How cells control their organelles
Università della Svizzera italiana
11 November 2016
A work published in the November issue of Nature Cell Biology by Fiorenza Fumagalli, Julia Noack, Timothy J. Bergmann et al. in the group of Maurizio Molinari at the Institute for Research in Biomedicine (IRB) identifies the translocon protein Sec62 as the autophagy receptor that regulates destruction of excess or damaged portions of the endoplasmic reticulum (ER), an intracellular organelle that produces proteins in our cells. The study also reveals that the newly discovered pathway relying on Sec62 function and named recovER-phagy is crucial to re-establish the function of the ER in cells that are recovering from acute ER stresses.
Half of the proteins circulating in our body, including all extracellular proteins, all proteins displayed at the cell surface, and all proteins operating in the endocytic and secretory pathways are synthesized in the ER. Maintenance of ER homeostasis even when cells do experience various type of physiologic (e.g., differentiation) or pathologic stress (e.g., expression of mutant gene products as in most inherited or sporadic rare conformational diseases, or pathogen attack) is crucial to ensure the production of the organism's proteome in appropriate quantity and quality.
Autophagy, a catabolic pathway regulating degradation of cellular materials (e.g., defective or old proteins) to re-cycle their building blocks, recently enjoyed the limelight with the 2016 Nobel Prize in Physiology and Medicine awarded to one of its discoverers, Yoshinori Ohsumi. Recently, a role of autophagy in clearance of defective organelles has been established. Damaged mitochondria, peroxisomes, intracellular organelles display specific autophagy receptors at their surface that trigger their selective delivery to autolysosomes for destruction. The work by Fumagalli et al. identified the receptor at the surface of the ER.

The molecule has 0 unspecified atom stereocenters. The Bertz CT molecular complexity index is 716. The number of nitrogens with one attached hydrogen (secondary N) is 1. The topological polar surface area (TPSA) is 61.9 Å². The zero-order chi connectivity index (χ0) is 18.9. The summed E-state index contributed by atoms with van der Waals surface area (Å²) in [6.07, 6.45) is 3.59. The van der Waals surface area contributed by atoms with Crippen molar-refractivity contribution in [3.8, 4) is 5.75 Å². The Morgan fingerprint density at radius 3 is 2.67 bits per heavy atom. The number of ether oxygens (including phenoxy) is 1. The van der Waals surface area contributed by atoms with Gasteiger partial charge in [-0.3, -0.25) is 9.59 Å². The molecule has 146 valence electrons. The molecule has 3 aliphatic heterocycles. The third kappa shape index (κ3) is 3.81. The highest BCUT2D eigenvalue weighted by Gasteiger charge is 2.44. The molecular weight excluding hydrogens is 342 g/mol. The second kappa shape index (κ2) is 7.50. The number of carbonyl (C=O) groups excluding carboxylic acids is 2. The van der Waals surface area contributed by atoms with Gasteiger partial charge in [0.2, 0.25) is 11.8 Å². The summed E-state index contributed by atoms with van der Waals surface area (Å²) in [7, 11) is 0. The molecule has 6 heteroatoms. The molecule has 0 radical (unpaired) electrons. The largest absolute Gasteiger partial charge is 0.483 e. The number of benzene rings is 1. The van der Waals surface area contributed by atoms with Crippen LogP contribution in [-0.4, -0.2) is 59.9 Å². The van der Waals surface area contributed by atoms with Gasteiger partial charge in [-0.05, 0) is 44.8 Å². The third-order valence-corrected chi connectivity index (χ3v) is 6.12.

The accompanying News and Views article by Sebastian Schuck (Cell Network Cluster of Excellence and Zentrum für Molekulare Biologie der Universität Heidelberg (ZMBH), who was not involved in the study) and the highlights published by the Faculty of 1000 and by other journals (e.g., Nature Reviews Molecular Cell Biology) underline the importance of the work.
In fact, an involvement of autophagy in recovery from ER stresses impairing cell, tissue and organism viability had been proposed more than four decades ago and questions like "how do cells control the size of their organelles to keep them working" are important to understand (patho)physiological adaptation during growth, differentiation and disease.
"With the benefit of technological and scientific advances, the study by Molinari and colleagues has taken the concept of ER size control by ER-phagy to the molecular level". The comments also report that SEC62 is a candidate oncogene. It will be interesting to investigate whether the perturbation of ER homeostasis and aberrant recovER-phagy contribute to SEC62 overexpression-associated tumorigenesis.
The central cell expresses high level of Sec62. This causes delivery of ER fragments (blue) into autolysosomes (their limiting membrane is stained in red with anti-Lamp1)